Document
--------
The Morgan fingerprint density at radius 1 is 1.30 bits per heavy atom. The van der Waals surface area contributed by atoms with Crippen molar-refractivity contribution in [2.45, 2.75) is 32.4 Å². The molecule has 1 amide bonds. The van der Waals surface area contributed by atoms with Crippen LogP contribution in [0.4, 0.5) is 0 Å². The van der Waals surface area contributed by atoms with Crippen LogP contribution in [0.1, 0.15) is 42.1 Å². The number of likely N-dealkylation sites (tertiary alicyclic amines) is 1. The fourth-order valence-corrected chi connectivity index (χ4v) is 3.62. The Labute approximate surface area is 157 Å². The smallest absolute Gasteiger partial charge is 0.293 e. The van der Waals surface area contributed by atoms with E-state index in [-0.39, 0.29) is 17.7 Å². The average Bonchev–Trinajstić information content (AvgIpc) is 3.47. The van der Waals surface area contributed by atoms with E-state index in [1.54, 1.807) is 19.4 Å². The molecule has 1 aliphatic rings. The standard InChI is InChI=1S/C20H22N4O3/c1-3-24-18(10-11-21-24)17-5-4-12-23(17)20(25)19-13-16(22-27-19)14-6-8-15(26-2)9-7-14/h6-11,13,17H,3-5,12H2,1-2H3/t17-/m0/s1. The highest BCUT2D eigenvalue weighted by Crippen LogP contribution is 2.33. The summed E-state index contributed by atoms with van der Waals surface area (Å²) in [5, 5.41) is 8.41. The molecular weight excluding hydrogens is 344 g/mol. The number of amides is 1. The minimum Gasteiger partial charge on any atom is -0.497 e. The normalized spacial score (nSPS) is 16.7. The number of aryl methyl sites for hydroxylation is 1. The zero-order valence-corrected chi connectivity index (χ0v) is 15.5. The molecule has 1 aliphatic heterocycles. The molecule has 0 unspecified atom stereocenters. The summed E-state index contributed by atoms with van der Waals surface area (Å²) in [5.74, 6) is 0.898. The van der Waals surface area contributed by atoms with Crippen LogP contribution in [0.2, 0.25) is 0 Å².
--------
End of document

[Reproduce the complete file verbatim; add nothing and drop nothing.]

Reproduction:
The Morgan fingerprint density at radius 1 is 1.30 bits per heavy atom. The van der Waals surface area contributed by atoms with Crippen molar-refractivity contribution in [2.45, 2.75) is 32.4 Å². The molecule has 1 amide bonds. The van der Waals surface area contributed by atoms with Crippen LogP contribution in [0.4, 0.5) is 0 Å². The van der Waals surface area contributed by atoms with Crippen LogP contribution in [0.1, 0.15) is 42.1 Å². The number of likely N-dealkylation sites (tertiary alicyclic amines) is 1. The fourth-order valence-corrected chi connectivity index (χ4v) is 3.62. The Labute approximate surface area is 157 Å². The smallest absolute Gasteiger partial charge is 0.293 e. The van der Waals surface area contributed by atoms with E-state index in [-0.39, 0.29) is 17.7 Å². The average Bonchev–Trinajstić information content (AvgIpc) is 3.47. The van der Waals surface area contributed by atoms with E-state index in [1.54, 1.807) is 19.4 Å². The molecule has 1 aliphatic rings. The standard InChI is InChI=1S/C20H22N4O3/c1-3-24-18(10-11-21-24)17-5-4-12-23(17)20(25)19-13-16(22-27-19)14-6-8-15(26-2)9-7-14/h6-11,13,17H,3-5,12H2,1-2H3/t17-/m0/s1. The highest BCUT2D eigenvalue weighted by Crippen LogP contribution is 2.33. The summed E-state index contributed by atoms with van der Waals surface area (Å²) in [5, 5.41) is 8.41. The molecular weight excluding hydrogens is 344 g/mol. The number of amides is 1. The minimum Gasteiger partial charge on any atom is -0.497 e. The normalized spacial score (nSPS) is 16.7. The number of aryl methyl sites for hydroxylation is 1. The zero-order valence-corrected chi connectivity index (χ0v) is 15.5. The molecule has 1 aliphatic heterocycles. The molecule has 0 unspecified atom stereocenters. The summed E-state index contributed by atoms with van der Waals surface area (Å²) in [5.74, 6) is 0.898. The van der Waals surface area contributed by atoms with Crippen LogP contribution in [0.2, 0.25) is 0 Å².